If you have been arrested for drunk driving and your blood alcohol content (BAC) is at least. 08 percent, a conviction for a first offense may result in probation for up to six months, a maximum $300 fine, and alcohol safety school and substance abuse treatment. However, if there are certain aggravating factors involved, a first-time DUI can lead to increased penalties or even a felony charge.
The following are several aggravating factors in a Pennsylvania DUI:
- High BAC – If you are found with a BAC higher than .099 percent, you could face increased penalties. For example, having a BAC of at least .10 percent can result in a maximum six-month jail term (with a minimum 48-hour sentence), fines of up to $5,000 (with a minimum of $500), and driver’s license suspension for up to one year. If your BAC was at least .15 percent, the minimum jail sentence is 72 hours and the minimum fine is $1,000.
- Minor passenger in the vehicle – If you are arrested for DUI and there is a minor under 18 years old in your vehicle, you will be charged with a first-degree misdemeanor in addition to the other penalties associated with drunk driving. A conviction for a first-degree misdemeanor carries a maximum five-year jail sentence, a fine no more than $10,000 (with a mandatory minimum of $1,000), driver’s license suspension for up to 18 months, and up to 100 hours of community service.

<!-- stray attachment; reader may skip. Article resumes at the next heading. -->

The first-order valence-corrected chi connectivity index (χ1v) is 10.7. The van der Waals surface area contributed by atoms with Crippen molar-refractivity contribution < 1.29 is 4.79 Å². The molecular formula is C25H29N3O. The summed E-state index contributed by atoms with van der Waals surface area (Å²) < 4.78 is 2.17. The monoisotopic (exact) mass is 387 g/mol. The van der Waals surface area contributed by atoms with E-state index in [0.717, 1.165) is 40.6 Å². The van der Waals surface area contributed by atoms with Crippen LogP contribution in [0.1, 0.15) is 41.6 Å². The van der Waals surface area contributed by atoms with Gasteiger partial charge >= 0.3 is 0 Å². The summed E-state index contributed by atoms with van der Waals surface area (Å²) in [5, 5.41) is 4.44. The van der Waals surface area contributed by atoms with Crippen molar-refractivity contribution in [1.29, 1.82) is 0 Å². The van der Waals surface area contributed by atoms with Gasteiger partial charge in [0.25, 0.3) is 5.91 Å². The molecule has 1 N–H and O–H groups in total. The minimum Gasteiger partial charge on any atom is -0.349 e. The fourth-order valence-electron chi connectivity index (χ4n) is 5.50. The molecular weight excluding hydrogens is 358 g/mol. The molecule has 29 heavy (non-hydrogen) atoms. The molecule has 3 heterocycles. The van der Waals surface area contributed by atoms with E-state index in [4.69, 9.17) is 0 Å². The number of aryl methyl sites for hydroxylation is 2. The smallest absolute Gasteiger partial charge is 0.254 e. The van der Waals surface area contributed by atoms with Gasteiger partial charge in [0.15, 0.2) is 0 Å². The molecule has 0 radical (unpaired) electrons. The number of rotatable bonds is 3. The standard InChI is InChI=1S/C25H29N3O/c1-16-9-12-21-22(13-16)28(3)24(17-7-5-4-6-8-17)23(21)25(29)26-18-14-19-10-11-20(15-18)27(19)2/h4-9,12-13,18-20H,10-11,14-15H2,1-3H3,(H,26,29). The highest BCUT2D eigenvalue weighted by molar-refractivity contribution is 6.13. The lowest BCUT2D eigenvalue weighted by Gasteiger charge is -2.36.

- DUI with Injury – If someone suffered a serious injury in an accident as a result of your drunk driving, you could be charged with aggravated assault while under the influence. This offense is a second-degree felony, which carries a prison sentence of up to 10 years and a maximum $25,000 fine.
- Homicide DUI – If someone died in an accident as a result of your drunk driving, you could be charged with DUI homicide, which is also a second-degree felony. However, this offense carries a mandatory minimum of three years imprisonment and a maximum $25,000 fine—for everyone who died.